Several possible titles have been suggested:
'Symphony in Grey: Early Morning, Thames' is the preferred title.
An almost monochrome painting of the view across a broad river, in horizontal format. The foreshore runs at a slight angle upwards from lower left to right, the line of the water's edge broken only by the rectangular cartouche bearing Whistler's signature. On the far side are warehouses and factories, with two factory chimneys towards the right, reflected in the water. Towards the far side of the water, at left, there is a long, low barge or steamer with a single tall funnel, and behind it, to right, another long barge, possibly moored.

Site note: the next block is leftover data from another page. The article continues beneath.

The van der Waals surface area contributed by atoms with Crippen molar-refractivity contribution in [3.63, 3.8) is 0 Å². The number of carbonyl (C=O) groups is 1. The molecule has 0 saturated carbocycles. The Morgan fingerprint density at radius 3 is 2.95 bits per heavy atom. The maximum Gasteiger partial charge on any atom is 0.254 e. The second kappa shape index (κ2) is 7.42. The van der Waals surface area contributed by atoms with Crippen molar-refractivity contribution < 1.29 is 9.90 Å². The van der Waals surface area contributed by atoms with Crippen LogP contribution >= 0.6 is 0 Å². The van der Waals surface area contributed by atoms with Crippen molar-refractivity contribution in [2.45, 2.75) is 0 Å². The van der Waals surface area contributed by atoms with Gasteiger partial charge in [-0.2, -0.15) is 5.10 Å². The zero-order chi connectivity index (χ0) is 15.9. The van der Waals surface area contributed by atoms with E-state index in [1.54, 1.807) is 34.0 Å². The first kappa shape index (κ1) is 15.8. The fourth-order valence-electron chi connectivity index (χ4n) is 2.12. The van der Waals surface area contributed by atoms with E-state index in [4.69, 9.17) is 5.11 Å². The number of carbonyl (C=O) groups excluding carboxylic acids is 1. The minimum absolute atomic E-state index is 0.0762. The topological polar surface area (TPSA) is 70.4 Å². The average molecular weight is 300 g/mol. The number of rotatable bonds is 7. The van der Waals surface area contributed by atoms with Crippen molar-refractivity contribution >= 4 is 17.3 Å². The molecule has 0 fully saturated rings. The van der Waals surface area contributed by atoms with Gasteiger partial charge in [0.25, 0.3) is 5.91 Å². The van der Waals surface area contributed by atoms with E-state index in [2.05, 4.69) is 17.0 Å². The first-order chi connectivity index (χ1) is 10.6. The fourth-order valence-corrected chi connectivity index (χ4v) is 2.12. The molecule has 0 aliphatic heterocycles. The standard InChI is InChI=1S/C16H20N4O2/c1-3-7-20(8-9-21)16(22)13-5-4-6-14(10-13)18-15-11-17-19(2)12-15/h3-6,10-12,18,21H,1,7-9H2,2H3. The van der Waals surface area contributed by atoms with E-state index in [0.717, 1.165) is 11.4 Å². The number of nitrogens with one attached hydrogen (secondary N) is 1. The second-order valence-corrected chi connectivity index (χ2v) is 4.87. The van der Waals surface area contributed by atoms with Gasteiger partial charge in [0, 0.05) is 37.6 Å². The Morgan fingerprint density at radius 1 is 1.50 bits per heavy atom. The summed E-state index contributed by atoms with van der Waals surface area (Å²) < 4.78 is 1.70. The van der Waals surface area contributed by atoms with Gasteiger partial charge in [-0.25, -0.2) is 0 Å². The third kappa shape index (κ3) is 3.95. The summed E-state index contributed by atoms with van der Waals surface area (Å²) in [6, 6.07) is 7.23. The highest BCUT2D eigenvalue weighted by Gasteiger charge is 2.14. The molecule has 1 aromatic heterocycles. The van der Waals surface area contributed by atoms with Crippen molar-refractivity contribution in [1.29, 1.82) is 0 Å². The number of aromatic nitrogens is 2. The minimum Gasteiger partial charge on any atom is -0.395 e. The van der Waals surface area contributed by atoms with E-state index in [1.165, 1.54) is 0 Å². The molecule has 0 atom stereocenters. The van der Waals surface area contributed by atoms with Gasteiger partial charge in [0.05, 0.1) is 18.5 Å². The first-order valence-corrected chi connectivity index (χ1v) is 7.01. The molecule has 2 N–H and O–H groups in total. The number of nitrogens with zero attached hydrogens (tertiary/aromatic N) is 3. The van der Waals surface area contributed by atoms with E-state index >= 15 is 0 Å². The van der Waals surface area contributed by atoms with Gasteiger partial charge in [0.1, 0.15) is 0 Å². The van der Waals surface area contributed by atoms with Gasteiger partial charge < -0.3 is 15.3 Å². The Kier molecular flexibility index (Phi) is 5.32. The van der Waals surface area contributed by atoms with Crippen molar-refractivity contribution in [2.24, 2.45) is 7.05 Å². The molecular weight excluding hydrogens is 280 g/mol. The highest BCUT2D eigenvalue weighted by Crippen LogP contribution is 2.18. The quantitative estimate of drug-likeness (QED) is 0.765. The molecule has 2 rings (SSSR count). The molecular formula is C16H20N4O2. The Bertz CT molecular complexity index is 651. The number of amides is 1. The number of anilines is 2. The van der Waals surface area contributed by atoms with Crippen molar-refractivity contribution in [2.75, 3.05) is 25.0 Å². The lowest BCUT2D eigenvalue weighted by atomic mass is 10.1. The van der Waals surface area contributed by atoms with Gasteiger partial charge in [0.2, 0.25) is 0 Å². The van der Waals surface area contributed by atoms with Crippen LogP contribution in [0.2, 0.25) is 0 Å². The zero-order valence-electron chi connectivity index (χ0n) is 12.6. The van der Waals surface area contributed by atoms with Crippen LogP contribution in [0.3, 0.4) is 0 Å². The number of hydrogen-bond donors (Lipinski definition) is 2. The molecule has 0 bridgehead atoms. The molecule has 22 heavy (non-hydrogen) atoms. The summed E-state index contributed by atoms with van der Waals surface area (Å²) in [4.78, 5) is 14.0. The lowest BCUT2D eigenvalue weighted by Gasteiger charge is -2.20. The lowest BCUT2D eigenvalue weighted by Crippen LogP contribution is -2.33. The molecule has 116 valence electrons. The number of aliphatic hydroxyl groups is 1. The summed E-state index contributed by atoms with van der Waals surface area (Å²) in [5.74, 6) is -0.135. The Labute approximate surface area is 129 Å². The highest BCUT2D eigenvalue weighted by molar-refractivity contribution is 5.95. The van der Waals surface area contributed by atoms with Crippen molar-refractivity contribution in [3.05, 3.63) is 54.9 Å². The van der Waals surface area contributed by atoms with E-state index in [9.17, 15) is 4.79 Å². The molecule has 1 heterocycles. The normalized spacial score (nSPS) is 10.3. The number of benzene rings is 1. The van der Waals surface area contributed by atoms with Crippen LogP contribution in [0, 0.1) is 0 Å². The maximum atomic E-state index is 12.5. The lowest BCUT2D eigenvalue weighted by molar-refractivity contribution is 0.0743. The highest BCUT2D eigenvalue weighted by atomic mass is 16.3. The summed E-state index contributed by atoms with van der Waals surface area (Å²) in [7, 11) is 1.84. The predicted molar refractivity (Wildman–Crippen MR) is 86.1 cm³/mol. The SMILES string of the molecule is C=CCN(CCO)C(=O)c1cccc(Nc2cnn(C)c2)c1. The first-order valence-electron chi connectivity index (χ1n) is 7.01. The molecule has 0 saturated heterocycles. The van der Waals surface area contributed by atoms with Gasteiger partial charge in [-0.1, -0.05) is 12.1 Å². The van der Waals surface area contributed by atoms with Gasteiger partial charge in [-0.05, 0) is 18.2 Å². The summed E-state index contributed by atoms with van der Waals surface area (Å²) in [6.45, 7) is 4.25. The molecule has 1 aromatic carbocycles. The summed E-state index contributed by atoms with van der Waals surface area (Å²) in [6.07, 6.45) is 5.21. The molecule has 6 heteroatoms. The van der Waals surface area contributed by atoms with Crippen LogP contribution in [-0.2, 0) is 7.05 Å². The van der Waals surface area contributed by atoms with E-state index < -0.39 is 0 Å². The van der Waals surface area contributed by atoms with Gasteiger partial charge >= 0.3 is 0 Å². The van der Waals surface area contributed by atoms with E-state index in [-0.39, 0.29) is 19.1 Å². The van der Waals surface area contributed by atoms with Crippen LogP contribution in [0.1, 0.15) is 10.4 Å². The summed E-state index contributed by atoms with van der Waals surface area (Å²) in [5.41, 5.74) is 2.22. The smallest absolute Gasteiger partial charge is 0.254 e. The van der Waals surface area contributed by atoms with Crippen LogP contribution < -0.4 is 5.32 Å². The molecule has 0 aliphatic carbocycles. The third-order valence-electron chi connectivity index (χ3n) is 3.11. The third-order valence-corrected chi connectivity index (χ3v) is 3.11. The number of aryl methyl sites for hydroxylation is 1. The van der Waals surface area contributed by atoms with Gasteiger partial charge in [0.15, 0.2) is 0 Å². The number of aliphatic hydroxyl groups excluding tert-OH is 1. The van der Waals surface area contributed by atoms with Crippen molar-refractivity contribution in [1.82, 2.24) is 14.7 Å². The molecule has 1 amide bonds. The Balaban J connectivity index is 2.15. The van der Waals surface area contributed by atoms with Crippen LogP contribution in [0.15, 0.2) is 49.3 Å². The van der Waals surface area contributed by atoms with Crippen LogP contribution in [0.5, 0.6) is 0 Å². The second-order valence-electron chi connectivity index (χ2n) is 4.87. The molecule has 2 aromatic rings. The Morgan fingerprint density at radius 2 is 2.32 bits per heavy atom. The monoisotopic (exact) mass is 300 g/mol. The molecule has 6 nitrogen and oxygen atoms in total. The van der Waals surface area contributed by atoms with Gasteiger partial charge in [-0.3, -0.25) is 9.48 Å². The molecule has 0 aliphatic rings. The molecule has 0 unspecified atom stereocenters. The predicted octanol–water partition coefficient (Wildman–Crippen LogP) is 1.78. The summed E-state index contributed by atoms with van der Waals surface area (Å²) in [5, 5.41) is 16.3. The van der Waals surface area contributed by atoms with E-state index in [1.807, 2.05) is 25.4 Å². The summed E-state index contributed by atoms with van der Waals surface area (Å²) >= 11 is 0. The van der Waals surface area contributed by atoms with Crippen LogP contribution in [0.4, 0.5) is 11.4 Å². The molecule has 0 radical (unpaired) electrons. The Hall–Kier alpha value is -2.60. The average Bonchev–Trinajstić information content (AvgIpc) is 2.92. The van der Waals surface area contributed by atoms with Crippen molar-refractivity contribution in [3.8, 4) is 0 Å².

The same view of Battersea Reach is seen in Battersea Reach [YMSM 045]. The view is from in or near Whistler's house in Chelsea, looking south across the river Thames, in London.
Curry considered the restrained colour scheme and almost abstract, geometrical composition, with the butterfly on its rectangular field balancing the puff of smoke from the chimneys, as 'orientalizing elements.' He quotes Ernest Fenellosa, who wrote that Whistler's greys 'pulsate with imprisoned colours,' and who considered Whistler the only European artist to use grey as the basis of colour harmonies, as in the 'old Chinese school.' 5
1: Fifth Exhibition of the Society of French Artists [Winter Exhibition], Deschamps Gallery, London, 1872 (cat. no. 122).
2: Fourth Exhibition, International Society of Sculptors, Painters and Gravers, Regent Street, London, 1904, 4th edition (cat. no. 152a).
3: The Inaugural Loan Collection of Paintings, Buffalo Fine Arts Academy, Buffalo, 1905 (cat. no. 166).
Last updated: 31st December 2020 by Margaret